Wednesday, April 20, 2011

Thursdays Therapy - Unpackaging the Princes' Top 10 TRUTHS about Child-Loss - TRUTH #4) Child-Loss Grief is NOT something you can control or predict

Thursday's Therapy

Unpackaging the Princes' Top 10

TRUTHS about Child-Loss Grief

Truth #4) Child-Loss Grief is NOT

something you can control or predict

Child-Loss Grief is NOT something you can control or predict. (There are things you can do to keep your grief flowing in a healthy way, but not "control" it and "move on" as many people unrealistically will expect you to do.)

What happens when you are driving along, minding your own business, when all of a sudden, a heavy fog sets in. Can you control it? Can you stop it? Can you wish it away and move on? No, the best you can do is work your way through it as wisely and carefully as you can.

Our observation is that Child-Loss Grief is much like the heavy fog. We cannot stop it. We cannot control it. We cannot wish it away and "move on." At best, we can learn to be wise so that we may manage it. We may learn it is best to let the grief "flow" rather than stuffing it down, so that it has a way to be processed to some degree so that some peace can come intermittently between grief bouts.

But control it? No way. Stop it? No way. Or no healthy way that is... Wish it away and "move on"? You've got to be kidding. This is grief over a child who was our very heart. One doesn't so easily "move on" from someone who has captured our hearts and now she is gone. The precious child's life whom we are called to love, cherish, teach, train, and protect was ripped away from the very fabric of our being.

No, one does not so easily "move on" unless one was barely attached to start with...

So how is it people think we can "control" our grief? There is much about grief that lies outside our control. There seem to be external triggers everywhere. There are even internal triggers that lie outside our control...

What happens when you're in a store and you see somebody who looks like her? What are you supposed to do? Inherent in parenting, there is always an instinctual looking out for the child. Even so, with death, there is an instinctual looking out to find the missing person. Yes, it defies logic. Yes, it defies control. It lies more in the autonomic functioning realm. It is involuntary. It is unconscious. Just like dreams are unconscious...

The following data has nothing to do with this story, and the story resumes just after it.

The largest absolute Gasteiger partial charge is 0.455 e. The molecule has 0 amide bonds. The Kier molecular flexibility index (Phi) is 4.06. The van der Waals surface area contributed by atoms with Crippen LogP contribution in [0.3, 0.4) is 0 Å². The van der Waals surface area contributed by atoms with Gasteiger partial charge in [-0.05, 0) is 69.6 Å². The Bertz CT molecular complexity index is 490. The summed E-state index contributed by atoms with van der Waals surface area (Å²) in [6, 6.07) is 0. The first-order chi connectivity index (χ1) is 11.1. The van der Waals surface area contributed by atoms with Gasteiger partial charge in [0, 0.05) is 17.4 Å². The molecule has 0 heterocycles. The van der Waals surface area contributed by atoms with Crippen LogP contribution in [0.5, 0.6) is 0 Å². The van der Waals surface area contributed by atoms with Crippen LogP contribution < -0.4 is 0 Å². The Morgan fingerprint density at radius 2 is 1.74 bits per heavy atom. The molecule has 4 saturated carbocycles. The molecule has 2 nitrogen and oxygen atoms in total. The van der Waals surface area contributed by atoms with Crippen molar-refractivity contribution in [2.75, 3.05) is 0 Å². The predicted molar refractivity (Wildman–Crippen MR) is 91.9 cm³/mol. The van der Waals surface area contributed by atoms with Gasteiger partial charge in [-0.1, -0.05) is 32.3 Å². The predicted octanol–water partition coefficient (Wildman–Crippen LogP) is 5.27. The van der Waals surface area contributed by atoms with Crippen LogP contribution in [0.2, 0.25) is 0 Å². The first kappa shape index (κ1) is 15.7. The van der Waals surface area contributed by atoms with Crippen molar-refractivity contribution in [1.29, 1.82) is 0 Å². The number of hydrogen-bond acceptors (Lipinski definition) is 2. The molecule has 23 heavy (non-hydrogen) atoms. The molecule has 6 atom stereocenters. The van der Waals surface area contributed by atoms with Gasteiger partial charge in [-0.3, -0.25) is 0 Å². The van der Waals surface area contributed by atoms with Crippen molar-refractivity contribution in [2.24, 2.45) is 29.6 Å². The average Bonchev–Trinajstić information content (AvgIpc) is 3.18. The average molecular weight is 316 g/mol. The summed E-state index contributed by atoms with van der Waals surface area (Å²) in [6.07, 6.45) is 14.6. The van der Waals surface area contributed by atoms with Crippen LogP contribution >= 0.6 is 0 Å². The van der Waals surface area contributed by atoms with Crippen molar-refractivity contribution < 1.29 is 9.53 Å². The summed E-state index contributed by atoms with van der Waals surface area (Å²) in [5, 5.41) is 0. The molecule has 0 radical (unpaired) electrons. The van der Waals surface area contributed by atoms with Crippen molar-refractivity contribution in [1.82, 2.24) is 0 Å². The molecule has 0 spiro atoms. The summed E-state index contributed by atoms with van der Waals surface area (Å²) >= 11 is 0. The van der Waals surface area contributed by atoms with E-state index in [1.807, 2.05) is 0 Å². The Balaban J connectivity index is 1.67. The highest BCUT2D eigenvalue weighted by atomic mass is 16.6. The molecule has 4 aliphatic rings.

Last night, I had a dream about my baby, back when she was a baby. In my dream, she was 2 to 3 years old. All the family was gathered together in the car, and I suddenly, from out of the clear blue and for no reason, flipped the small end of my banana across the middle console and onto the floor of the back seat.

In the dream, Merry Katherine looked down at the banana lying on the floor in front of her and her car seat, then looked at her brothers, as all this was registering in all of our heads, and then suddenly, we all began laughing, laughing so hard, it was one of those shaking laughs, where your body shakes along with your laughter. I was laughing so hard, it awakened me.

As I awakened, it quickly dawned on me that as real as that laughter was, so too Merry Katherine was so very real and so very present with us, and


The harsh reality crushed down upon me, so that my laughing so hard instantly turned into sobbing, crying so hard that my insides were shaking along with my crying. Just as hard as I was laughing, now, equally as hard was I weeping.

In one instant, it felt like I had flown from Heaven straight down into Hell.

In my dream,

Her presence was palpable.

She was right there.

You could reach out and touch her.

You could laugh with her and enjoy being with her.

Then you suddenly awaken, and just as abrubtly realize...

That she's not there???

And you can't reach out and touch her???

And you can no longer laugh with her???

And this was all a DREAM! How are we going to control our own dreams? We aren't. We can't. Dreams are from the unconscious, and we CANNOT CONTROL the unconscious, nor can we predict when such dreams, or triggers for that matter, may come...


There's also a school of thought out there ~ and if you go to psychotherapy, you may very well find yourself face-to-face with this concept:

"You can change the way you think, and it will alter the way you feel."
~a theory behind "Cognitve Behavioral Therapy"

This theory is behind what is called "Cognitive Behavioral Therapy," (CBT) the kind of "therapy" the insurance companies love because it is short-term therapy, and somehow they think you are now "cured" after 8-12 sessions. Well, maybe. Maybe there can be healing, if your problem is fairly one-dimensional, superficial, and short-term.

But CBT does not work so well to "cure" if you have a pervasive Grief such as the multi-dimensional, long-term Child-Loss Grief! CBT may resolve some of the issues around the edges of your grief, but it will not go to the CORE of the bereavement and mourning surrounding the loss of your child.


So despite whatever "magical thinking" people may be engaging in and foisting upon you when they suggest you "control" your grief, or that you "move on," it is our experience that

Child-Loss Grief is NOT something you can control or predict.

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